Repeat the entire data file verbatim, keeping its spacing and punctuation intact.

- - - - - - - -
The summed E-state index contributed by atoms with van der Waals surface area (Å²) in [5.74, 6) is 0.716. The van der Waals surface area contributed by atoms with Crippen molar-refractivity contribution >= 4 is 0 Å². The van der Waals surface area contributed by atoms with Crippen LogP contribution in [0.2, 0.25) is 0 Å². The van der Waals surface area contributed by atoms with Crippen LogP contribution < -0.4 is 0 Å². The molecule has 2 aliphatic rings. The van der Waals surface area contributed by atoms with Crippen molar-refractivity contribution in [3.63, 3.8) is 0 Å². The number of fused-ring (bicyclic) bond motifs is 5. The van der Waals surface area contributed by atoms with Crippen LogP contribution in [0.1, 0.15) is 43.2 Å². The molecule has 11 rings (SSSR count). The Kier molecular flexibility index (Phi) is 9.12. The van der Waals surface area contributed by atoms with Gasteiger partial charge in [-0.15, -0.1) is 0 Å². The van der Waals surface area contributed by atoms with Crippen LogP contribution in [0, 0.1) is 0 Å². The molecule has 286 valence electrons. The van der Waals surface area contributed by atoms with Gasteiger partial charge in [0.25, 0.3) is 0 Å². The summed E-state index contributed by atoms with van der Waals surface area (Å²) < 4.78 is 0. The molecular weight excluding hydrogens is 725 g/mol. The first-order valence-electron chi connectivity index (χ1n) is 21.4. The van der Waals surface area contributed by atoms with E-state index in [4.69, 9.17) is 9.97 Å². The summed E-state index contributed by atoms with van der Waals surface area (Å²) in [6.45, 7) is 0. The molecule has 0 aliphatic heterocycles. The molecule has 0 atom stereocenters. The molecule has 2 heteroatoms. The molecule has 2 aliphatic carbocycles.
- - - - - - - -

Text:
The summed E-state index contributed by atoms with van der Waals surface area (Å²) in [5.74, 6) is 0.716. The van der Waals surface area contributed by atoms with Crippen molar-refractivity contribution >= 4 is 0 Å². The van der Waals surface area contributed by atoms with Crippen LogP contribution in [0.2, 0.25) is 0 Å². The van der Waals surface area contributed by atoms with Crippen LogP contribution < -0.4 is 0 Å². The molecule has 2 aliphatic rings. The van der Waals surface area contributed by atoms with Crippen molar-refractivity contribution in [3.63, 3.8) is 0 Å². The number of fused-ring (bicyclic) bond motifs is 5. The van der Waals surface area contributed by atoms with Crippen LogP contribution in [0.1, 0.15) is 43.2 Å². The molecule has 11 rings (SSSR count). The Kier molecular flexibility index (Phi) is 9.12. The van der Waals surface area contributed by atoms with Gasteiger partial charge in [-0.15, -0.1) is 0 Å². The van der Waals surface area contributed by atoms with Crippen LogP contribution in [0, 0.1) is 0 Å². The molecule has 286 valence electrons. The van der Waals surface area contributed by atoms with Gasteiger partial charge in [0.25, 0.3) is 0 Å². The summed E-state index contributed by atoms with van der Waals surface area (Å²) < 4.78 is 0. The molecular weight excluding hydrogens is 725 g/mol. The first-order valence-electron chi connectivity index (χ1n) is 21.4. The van der Waals surface area contributed by atoms with E-state index in [4.69, 9.17) is 9.97 Å². The summed E-state index contributed by atoms with van der Waals surface area (Å²) in [6.45, 7) is 0. The molecule has 0 aliphatic heterocycles. The molecule has 0 atom stereocenters. The molecule has 2 heteroatoms. The molecule has 2 aliphatic carbocycles.